November 30, 2006

How not to shop: judges and competitors need to take more chances

[Originally published as an Editorial]

Professional marketers know that, essentially, there are two psychological approaches to shopping for products:

  1. By using the “process of rejection.”
  2. By using the “process of selection.”

The vast majority of shoppers purchase products by using the process of rejection. In effect, this a negative approach to buying. One looks at what’s available and then chooses the familiar. The toothpaste rack at the drugstore/chemist may have a hundred different products from which to choose, but Procter & Gamble understands that Crest’s strong brand recognition makes the choice a safe and familiar one for consumers.

There are dozens of options, each with something different, but chances are those products will be rejected in favour of the familiar. Conversely, a minority of shoppers use the process of selection. They are bored with the familiar and want to try new things. They’re interested in variety, in being different, in standing out, in giving the underdog a chance.

These shoppers are the trend-setters, and that’s why companies bring out different products – so that trends can be established by the risk-takers, and new, quality products can eventually rise to the top and become the variety of choice for those who buy using the process of rejection. Process of rejection: familiar wins. Process of selection: different wins. And those two basic approaches would appear to be true in the judging of pipers, drummers and, especially, pipe bands.

With only occasional exceptions, the musically predictable and familiar is chosen by judges. When three or four competitors at the top are essentially tied on technical merit (i.e., tone, tuning, technique), the placings are generally made on musical grounds. Most judges don’t want to be criticized for sticking their neck out and going with a musically different performance, so they keep with the safe. They choose Crest or, on occasion, Colgate. This is why bands tend to play familiar music, or at least enough familiar content that they are seen to adhere to a familiar pattern.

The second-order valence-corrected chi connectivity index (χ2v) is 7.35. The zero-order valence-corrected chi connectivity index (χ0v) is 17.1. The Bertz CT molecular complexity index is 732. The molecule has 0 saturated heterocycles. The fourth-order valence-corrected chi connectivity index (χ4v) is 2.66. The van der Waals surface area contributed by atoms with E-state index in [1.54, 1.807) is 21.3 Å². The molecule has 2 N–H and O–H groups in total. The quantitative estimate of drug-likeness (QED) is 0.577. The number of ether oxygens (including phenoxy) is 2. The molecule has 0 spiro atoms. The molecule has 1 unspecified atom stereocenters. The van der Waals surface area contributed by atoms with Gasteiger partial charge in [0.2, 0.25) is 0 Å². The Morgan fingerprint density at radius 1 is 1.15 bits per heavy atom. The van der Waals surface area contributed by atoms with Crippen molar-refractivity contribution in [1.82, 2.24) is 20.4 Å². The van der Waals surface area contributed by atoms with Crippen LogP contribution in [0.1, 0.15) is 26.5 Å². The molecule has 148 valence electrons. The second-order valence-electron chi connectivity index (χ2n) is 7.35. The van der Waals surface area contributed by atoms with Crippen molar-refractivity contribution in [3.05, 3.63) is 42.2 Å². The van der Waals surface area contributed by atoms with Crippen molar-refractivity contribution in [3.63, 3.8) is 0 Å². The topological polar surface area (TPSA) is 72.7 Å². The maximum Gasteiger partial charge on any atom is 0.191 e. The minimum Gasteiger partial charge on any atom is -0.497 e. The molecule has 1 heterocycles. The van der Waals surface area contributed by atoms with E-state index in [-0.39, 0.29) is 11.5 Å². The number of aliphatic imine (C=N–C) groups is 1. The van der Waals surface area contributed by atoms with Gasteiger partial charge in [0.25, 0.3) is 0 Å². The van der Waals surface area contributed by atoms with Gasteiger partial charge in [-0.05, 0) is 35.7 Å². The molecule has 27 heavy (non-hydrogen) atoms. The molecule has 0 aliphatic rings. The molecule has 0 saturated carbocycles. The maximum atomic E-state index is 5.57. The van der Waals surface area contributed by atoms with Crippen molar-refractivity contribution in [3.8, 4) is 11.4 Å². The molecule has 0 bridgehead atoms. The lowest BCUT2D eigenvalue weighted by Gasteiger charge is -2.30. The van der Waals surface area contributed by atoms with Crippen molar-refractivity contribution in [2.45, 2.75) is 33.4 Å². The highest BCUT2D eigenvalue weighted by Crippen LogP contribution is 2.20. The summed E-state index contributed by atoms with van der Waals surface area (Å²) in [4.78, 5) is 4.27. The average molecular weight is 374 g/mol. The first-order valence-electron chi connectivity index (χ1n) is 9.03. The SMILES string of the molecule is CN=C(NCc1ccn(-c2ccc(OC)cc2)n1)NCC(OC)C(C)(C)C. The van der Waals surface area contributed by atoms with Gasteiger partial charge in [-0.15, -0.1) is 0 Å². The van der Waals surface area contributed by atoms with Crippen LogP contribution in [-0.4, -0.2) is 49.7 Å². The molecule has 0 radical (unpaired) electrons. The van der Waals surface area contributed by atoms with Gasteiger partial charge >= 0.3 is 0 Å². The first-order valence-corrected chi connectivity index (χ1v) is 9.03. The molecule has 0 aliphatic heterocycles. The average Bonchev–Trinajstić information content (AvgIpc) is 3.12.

This is why pipe band medleys often seem so repetitively structured, with the hornpipe to open, the jigs, the air, the strathspey, and the reels to finish (the position of the jigs and reels can be swapped). It’s a proven competitively successful pattern. Like most shoppers, judges also tend to look at the figurative rack of performances. They use their process of rejection and weed out the options that are different, and then pull from the shelf the comfortable choice – the selection that will not make them regret their decision because they know it’s essentially safe. This is also a reason why it is so difficult to break a gridlock of perennial prize-winners. Too many competitors think that playing what’s musically familiar will bring success. Most likely, it won’t.

But there are enough judges out there who “shop” for prize-winners by using the process of selection to make being different worthwhile over time. Just like Procter & Gamble comes out with different brand extensions to their selection of toothpastes so that new trends can be established, so too can pipers, drummers and bands use that marketing strategy to their advantage. Unfortunately, most bands think that imitating Field Marshal, SFU or Shotts will bring success.

The truth is they are more likely to be invisible on the figurative pipe band toothpaste rack. Meanwhile, the competitors who take musical risks will stand out. They won’t win, but at least they will be remembered, and one judge may stick his neck out and cause the judges who use the process of rejection to doubt him- or her-self. And the next time out they might be picked by more judges. Most judges judge the way most people shop, by using the process of rejection.

But there are enough judges who look for something different and inspiring, and reward accordingly. If more competitors understood this psychology, we would have a much more interesting competition scene and our art would flourish faster.


  1. Interesting editorial. So, what band is Crest? SFU? FMM? And I’d say Dysart is the crazy lemon flavoured toothpaste that one or two people might buy. Food for thought!



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